Maude Latour at Baby’s All Right – Live Review

The last time Maude Latour played a live show she only sold 47 tickets. That show happened during the narrow window of time in early 2020 before the coronavirus pandemic put a stop to live music for over a year. But in the time that’s passed, Latour — with her effervescent relatability, unique voice that often draws comparisons to Lorde,and lyrics that tackle friendship, heartbreak, and growing up through a distinctly philosophical lens — has continued to grow as an artist. She has now amassed over a million monthly listeners on Spotify and just released her second studio EP, ‘Strangers Forever’,on November 1st. Now, Latour is embarking on a series of headlining shows in major cities across the United States. A testament to just how much Latour’s fanbase has grown in the past two years, those shows all sold out within minutes.

On Sunday night, Latour played the first of these live shows at Baby’s All Right in Brooklyn, New York. After opener Mamadou concluded his set, Latour took the stage with ‘Furniture.’ Latour’s vibrancy and raw authenticity were palpable from the start, and the audience could feel just how genuinely excited she was to be there. The 22-year-old continued her set with fan-favorite ‘Walk Backwards,’ an upbeat bop that both sonically and lyrically captures the joy of friendship, with lines like “I guess I’ll never understand the line between our love and romance.” Then Latour reached back to her first EP ‘Starsick’ with ‘Plans,’ and ‘Starsick,’ before treating the crowd to not one but two unreleased songs. The second, simultaneously a love letter to her best friend Lola and a musing on big issues like climate change is sure to be a hit when released.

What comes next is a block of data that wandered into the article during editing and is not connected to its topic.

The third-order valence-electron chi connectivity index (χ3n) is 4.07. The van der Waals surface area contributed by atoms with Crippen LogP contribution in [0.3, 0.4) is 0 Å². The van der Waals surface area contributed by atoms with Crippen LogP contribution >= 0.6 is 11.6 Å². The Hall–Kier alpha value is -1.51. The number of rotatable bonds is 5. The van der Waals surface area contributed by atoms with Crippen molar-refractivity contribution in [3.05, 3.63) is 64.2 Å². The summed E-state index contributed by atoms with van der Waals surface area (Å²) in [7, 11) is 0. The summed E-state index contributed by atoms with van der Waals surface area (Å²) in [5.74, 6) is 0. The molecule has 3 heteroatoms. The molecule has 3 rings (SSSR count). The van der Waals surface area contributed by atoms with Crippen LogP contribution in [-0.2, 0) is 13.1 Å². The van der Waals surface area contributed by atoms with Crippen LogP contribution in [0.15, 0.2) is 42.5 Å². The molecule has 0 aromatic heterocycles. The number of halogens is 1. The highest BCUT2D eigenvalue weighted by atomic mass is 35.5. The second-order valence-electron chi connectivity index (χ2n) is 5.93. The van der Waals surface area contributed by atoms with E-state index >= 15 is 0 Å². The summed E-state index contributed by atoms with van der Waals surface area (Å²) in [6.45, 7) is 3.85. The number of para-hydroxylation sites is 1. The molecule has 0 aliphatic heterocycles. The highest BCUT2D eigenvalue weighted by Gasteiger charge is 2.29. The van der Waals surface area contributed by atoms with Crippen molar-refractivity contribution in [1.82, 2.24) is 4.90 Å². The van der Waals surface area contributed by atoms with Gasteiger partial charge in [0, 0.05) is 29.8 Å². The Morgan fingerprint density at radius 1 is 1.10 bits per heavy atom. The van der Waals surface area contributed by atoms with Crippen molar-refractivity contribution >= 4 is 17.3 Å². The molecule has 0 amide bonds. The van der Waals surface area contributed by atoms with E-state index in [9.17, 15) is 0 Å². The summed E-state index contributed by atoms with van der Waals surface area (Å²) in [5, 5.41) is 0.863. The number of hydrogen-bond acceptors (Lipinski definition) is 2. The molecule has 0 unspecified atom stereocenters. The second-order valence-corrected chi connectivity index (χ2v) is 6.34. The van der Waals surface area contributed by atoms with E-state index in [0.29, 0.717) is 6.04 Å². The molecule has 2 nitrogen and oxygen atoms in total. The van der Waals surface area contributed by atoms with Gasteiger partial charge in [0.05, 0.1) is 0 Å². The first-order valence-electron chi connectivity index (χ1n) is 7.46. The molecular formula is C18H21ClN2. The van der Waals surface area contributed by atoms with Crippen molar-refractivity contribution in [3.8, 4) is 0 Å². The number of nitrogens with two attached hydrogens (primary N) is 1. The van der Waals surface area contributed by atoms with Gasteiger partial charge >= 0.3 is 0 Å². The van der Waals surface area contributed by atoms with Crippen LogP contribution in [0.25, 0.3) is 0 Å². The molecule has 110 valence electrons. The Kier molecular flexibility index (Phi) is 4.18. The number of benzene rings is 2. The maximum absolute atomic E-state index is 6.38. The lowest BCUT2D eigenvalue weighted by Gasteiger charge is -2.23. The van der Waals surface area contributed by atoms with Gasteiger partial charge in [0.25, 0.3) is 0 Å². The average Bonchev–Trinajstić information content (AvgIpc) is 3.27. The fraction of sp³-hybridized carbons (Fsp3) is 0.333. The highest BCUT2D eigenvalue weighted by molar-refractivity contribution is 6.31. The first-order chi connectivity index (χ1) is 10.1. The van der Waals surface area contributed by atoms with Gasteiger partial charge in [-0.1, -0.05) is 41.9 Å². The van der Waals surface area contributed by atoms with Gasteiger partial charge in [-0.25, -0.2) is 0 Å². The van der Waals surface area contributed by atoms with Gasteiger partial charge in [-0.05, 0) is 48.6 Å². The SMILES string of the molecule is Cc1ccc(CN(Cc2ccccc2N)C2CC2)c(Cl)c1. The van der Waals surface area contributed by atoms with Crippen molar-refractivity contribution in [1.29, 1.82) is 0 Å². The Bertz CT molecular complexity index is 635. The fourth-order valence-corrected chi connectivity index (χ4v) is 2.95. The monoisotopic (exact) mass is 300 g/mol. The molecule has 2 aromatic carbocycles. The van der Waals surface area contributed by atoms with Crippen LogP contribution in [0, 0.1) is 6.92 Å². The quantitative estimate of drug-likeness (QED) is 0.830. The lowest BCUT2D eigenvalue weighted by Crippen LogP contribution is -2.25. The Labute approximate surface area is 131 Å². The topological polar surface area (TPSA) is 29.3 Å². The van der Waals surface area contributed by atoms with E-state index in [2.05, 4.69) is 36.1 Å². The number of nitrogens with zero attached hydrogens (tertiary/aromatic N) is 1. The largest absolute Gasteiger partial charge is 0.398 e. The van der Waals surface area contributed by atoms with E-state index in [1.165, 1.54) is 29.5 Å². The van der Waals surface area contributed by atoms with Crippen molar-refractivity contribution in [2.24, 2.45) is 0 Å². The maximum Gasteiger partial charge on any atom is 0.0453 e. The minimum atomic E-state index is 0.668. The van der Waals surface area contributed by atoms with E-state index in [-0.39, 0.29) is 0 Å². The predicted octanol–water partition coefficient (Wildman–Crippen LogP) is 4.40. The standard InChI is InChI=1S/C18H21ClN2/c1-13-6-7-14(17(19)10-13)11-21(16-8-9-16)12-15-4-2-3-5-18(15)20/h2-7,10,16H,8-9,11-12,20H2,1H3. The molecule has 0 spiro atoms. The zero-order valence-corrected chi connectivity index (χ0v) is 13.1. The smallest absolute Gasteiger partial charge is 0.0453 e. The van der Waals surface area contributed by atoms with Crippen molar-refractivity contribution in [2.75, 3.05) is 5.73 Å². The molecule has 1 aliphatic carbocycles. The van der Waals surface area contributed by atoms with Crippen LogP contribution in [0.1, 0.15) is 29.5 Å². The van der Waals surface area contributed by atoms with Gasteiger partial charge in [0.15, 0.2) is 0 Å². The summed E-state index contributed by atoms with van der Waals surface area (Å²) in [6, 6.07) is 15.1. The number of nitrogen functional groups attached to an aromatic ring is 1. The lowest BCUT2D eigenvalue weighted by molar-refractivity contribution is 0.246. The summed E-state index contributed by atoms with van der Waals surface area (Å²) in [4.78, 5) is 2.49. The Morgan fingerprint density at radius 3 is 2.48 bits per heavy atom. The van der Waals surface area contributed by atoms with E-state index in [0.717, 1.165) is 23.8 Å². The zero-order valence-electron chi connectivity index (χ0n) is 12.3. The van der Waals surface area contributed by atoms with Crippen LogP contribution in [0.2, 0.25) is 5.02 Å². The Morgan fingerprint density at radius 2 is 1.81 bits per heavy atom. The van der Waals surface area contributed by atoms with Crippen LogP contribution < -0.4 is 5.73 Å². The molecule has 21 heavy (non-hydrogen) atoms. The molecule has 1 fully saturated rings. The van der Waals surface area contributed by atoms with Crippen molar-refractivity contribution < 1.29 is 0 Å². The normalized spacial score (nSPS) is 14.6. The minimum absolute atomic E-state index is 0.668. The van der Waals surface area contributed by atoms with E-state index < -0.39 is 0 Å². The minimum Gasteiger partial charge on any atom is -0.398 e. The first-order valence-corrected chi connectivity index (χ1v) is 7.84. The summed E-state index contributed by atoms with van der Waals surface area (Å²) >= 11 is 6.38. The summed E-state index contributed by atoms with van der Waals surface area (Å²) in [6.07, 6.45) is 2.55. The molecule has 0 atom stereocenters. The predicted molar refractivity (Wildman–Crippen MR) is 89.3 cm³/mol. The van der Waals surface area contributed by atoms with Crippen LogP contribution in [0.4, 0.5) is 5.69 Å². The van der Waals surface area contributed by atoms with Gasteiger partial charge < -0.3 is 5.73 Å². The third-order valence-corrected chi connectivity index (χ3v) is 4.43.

Approaching the halfway mark of the evening, Latour performed ‘Superfruit,’ another song from ‘Starsick’ that brilliantly pivots back and forth between the seemingly mundane (“Watch you drink your orange juice, you’re as good as superfruit”) and the existential (“Have I told you that I’m really fuckin’ scared to die?”) and is a prime example of how her philosophy major at Columbia seeps into her music. ‘Lovesick,’ was next, a more subdued song that marvels at the improbability and beauty of connection, even if short-lived: “Isn’t it amazing that people connect for a minute or two?”

Capitalizing on this slower moment, Latour paused for a minute of mindfulness with the crowd, guiding them through three deep breaths and encouraging them to take time to appreciate silence and solitude. The native New Yorker kicked off the back half of her set with ‘Runner’s High,’ then sang ‘Strangers Forever’ and ‘Shoot and Run’ before closing out the night with ‘Block Your Number.’ But the crowd was antsy for an encore, and they spontaneously broke out into a rendition of ‘One More Weekend’ in near-perfect unison to lure Latour back to the stage. Right on cue, Latour reemerged.

‘One More Weekend,’ with lyrics like “I got a crush on the shape of your name in my phone,” is the young artist’s emotive storytelling at its best, and her fans nearly drowned out the singer as they sang the words along with her. Latour, with her warmth and clear depth of feeling, has a knack for making her fans feel like close friends. As she sang “maybe I’m not so alone…or maybe we’re alone together,” the singer reached out into the crowd, genuine gratitude for her fans and for this evening of connection radiating from her face.

Maude Latour is just at the start of her career, and she’ll embark on her first full-length headlining tour across the U.S. next spring. But if Sunday night’s show is any indication, there’s no doubt that Latour’s star will continue to rise, and her fans will be right there with her every step of the way.

Written by: Emily Thompson

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